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Eastern Idaho Regional Medical Center
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mins

Seborrheic Keratosis

Definition

Seborrheic keratosis is a type of non-cancerous growth on the top layer of skin. These growths may look like warts.

Seborrheic keratoses are not contagious, do not spread, or do not turn into cancerous tumors. In most cases, treatment is not required.

Causes

The direct cause of seborrheic keratosis is unknown, but it may be linked to genetics.

Risk Factors

Seborrheic keratosis is more common in people aged 40 years and older and in those with a family history.

Symptoms

Seborrheic keratosis are thick growths that may:

  • Look yellow, tan, brown, white, or black
  • Be waxy or look like warts
  • Be round, flat, or oval in shape
  • Be itchy when irritated by clothing or jewelry
  • Appear anywhere on the skin

Some people have one lesion, but it is more common to have many.

It may be hard to detect the difference between seborrheic keratosis and melanoma, a potentially fatal skin cancer. It is important to see your doctor anytime new or changing skin lesions are noticed.

Diagnosis

Your doctor will ask about your symptoms and medical history. A physical exam will be done. Your doctor can usually make a diagnosis upon examination of the skin growth. You may need further testing, such as a skin biopsy, to rule out other skin conditions.

Punch Biopsy of the Skin
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Treatment

Talk with your doctor about the best treatment plan for you. Seborrheic keratoses do not pose a threat to your health. The best course of action may be to leave them alone. If they itch or become irritated, or if you feel they affect your appearance, they can be removed.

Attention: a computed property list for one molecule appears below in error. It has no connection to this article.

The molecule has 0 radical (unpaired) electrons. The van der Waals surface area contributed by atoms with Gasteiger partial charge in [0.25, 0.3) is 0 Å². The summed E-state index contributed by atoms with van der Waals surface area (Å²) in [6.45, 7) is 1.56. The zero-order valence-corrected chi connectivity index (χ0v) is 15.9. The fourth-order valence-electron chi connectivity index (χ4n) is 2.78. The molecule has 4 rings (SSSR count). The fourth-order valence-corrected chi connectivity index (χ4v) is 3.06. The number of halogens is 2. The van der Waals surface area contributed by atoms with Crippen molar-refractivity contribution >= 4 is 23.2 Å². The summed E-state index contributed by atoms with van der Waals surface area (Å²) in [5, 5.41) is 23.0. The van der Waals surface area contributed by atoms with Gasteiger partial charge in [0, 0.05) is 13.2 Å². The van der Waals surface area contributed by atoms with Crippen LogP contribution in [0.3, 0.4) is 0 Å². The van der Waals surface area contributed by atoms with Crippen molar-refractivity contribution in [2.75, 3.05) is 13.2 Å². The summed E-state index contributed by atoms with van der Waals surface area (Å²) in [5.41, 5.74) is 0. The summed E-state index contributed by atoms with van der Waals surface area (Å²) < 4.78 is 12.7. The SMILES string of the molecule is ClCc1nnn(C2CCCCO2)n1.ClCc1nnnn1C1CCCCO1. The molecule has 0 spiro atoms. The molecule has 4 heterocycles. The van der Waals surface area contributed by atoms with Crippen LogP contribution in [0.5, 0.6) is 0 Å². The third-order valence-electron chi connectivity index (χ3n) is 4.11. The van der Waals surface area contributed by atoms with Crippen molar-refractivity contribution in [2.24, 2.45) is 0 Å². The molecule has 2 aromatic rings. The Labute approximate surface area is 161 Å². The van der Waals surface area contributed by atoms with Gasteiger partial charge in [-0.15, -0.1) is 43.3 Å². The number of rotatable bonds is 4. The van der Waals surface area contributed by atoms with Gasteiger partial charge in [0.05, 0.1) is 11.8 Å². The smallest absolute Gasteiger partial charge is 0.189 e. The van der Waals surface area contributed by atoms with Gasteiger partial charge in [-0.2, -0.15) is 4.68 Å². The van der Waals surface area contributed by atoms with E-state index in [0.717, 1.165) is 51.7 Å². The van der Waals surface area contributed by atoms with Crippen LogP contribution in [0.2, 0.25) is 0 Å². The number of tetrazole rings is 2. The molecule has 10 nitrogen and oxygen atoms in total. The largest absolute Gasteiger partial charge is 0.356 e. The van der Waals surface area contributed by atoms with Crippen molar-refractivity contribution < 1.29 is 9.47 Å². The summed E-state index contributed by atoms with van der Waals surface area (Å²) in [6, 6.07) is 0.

Treatment options include:

Medications

If you have irritated seborrheic keratoses, your doctor may recommend topical corticosteroids.

Surgery

In some cases, you and your doctor may decide to remove the seborrheic keratoses. Surgical options include:

  • Freezing the growth, which falls off a few days later
  • Removal with a razor or scalpel
  • Laser surgery to burn the growth off

Prevention

There are no current guidelines to prevent seborrheic keratosis.

Revision Information

  • American Academy of Dermatology

    http://www.aad.org

  • Family Doctor—American Academy of Family Physicians

    http://familydoctor.org

  • Canadian Dermatology Association

    http://www.dermatology.ca

  • The College of Family Physicians of Canada

    http://www.cfpc.ca

  • Common benign skin lesions. EBSCO DynaMed Plus website. Available at: http://www.dynamed.com/topics/dmp~AN~T908545/Common-benign-skin-lesions. Updated April 11, 2016. Accessed September 29, 2016.

  • Seborrheic keratosis. American Academy of Dermatology website. Available at: http://www.aad.org/dermatology-a-to-z/diseases-and-treatments/q---t/seborrheic-keratoses. Accessed September 2, 2015.

  • Seborrheic keratosis. American Osteopathic College of Dermatology website. Available at: http://www.aocd.org/?page=SeborrheicKeratoses. Accessed September 2, 2015.